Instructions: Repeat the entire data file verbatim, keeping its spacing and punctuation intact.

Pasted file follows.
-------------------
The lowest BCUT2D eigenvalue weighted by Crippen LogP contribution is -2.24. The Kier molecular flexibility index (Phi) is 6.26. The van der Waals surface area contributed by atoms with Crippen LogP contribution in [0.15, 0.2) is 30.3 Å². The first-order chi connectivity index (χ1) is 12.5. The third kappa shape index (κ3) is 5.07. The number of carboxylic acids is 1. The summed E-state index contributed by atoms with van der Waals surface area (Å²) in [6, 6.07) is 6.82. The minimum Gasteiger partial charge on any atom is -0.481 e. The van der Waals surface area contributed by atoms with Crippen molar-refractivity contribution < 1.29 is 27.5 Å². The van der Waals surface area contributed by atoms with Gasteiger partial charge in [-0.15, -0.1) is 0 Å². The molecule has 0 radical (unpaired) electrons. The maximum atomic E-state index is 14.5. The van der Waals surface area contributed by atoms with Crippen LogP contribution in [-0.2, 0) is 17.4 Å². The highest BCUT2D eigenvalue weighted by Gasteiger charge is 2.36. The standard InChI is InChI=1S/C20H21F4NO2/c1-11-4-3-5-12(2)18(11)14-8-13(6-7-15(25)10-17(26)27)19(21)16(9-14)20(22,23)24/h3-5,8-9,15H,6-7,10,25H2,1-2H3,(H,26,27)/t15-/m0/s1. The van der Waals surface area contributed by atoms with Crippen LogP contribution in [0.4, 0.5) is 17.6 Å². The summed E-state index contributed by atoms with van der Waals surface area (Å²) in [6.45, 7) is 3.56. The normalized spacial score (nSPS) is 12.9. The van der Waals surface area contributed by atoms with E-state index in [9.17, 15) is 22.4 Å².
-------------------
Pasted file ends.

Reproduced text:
The lowest BCUT2D eigenvalue weighted by Crippen LogP contribution is -2.24. The Kier molecular flexibility index (Phi) is 6.26. The van der Waals surface area contributed by atoms with Crippen LogP contribution in [0.15, 0.2) is 30.3 Å². The first-order chi connectivity index (χ1) is 12.5. The third kappa shape index (κ3) is 5.07. The number of carboxylic acids is 1. The summed E-state index contributed by atoms with van der Waals surface area (Å²) in [6, 6.07) is 6.82. The minimum Gasteiger partial charge on any atom is -0.481 e. The van der Waals surface area contributed by atoms with Crippen molar-refractivity contribution < 1.29 is 27.5 Å². The van der Waals surface area contributed by atoms with Gasteiger partial charge in [-0.15, -0.1) is 0 Å². The molecule has 0 radical (unpaired) electrons. The maximum atomic E-state index is 14.5. The van der Waals surface area contributed by atoms with Crippen LogP contribution in [-0.2, 0) is 17.4 Å². The highest BCUT2D eigenvalue weighted by Gasteiger charge is 2.36. The standard InChI is InChI=1S/C20H21F4NO2/c1-11-4-3-5-12(2)18(11)14-8-13(6-7-15(25)10-17(26)27)19(21)16(9-14)20(22,23)24/h3-5,8-9,15H,6-7,10,25H2,1-2H3,(H,26,27)/t15-/m0/s1. The van der Waals surface area contributed by atoms with Crippen LogP contribution in [0.4, 0.5) is 17.6 Å². The summed E-state index contributed by atoms with van der Waals surface area (Å²) in [6.45, 7) is 3.56. The normalized spacial score (nSPS) is 12.9. The van der Waals surface area contributed by atoms with E-state index in [9.17, 15) is 22.4 Å².